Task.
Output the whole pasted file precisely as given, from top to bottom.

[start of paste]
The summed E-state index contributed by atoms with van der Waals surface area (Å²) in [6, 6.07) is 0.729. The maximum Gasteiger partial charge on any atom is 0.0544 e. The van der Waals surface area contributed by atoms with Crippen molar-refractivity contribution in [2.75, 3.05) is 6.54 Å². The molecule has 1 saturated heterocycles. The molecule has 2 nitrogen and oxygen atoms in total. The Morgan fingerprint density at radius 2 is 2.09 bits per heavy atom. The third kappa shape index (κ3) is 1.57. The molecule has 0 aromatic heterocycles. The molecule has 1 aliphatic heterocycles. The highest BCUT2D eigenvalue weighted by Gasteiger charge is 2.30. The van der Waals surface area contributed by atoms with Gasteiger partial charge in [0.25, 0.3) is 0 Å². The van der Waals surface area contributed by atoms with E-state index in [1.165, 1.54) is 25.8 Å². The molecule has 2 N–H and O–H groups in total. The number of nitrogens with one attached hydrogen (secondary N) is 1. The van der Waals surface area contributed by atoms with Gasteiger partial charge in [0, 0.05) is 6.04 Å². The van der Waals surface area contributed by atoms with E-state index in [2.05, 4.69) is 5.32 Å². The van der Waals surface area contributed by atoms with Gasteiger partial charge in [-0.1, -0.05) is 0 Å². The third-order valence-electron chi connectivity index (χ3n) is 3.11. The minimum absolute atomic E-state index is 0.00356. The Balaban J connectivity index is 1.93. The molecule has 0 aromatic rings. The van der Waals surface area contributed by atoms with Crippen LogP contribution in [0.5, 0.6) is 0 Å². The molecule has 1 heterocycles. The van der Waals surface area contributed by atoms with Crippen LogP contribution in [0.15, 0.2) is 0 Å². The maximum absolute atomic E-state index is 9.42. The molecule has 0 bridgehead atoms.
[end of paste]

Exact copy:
The summed E-state index contributed by atoms with van der Waals surface area (Å²) in [6, 6.07) is 0.729. The maximum Gasteiger partial charge on any atom is 0.0544 e. The van der Waals surface area contributed by atoms with Crippen molar-refractivity contribution in [2.75, 3.05) is 6.54 Å². The molecule has 1 saturated heterocycles. The molecule has 2 nitrogen and oxygen atoms in total. The Morgan fingerprint density at radius 2 is 2.09 bits per heavy atom. The third kappa shape index (κ3) is 1.57. The molecule has 0 aromatic heterocycles. The molecule has 1 aliphatic heterocycles. The highest BCUT2D eigenvalue weighted by Gasteiger charge is 2.30. The van der Waals surface area contributed by atoms with Gasteiger partial charge in [0.25, 0.3) is 0 Å². The van der Waals surface area contributed by atoms with E-state index in [1.165, 1.54) is 25.8 Å². The molecule has 2 N–H and O–H groups in total. The number of nitrogens with one attached hydrogen (secondary N) is 1. The van der Waals surface area contributed by atoms with Gasteiger partial charge in [0, 0.05) is 6.04 Å². The van der Waals surface area contributed by atoms with E-state index in [2.05, 4.69) is 5.32 Å². The van der Waals surface area contributed by atoms with Gasteiger partial charge in [-0.1, -0.05) is 0 Å². The third-order valence-electron chi connectivity index (χ3n) is 3.11. The minimum absolute atomic E-state index is 0.00356. The Balaban J connectivity index is 1.93. The molecule has 0 aromatic rings. The van der Waals surface area contributed by atoms with Crippen LogP contribution in [0.5, 0.6) is 0 Å². The molecule has 1 heterocycles. The van der Waals surface area contributed by atoms with Crippen LogP contribution in [0.15, 0.2) is 0 Å². The maximum absolute atomic E-state index is 9.42. The molecule has 0 bridgehead atoms.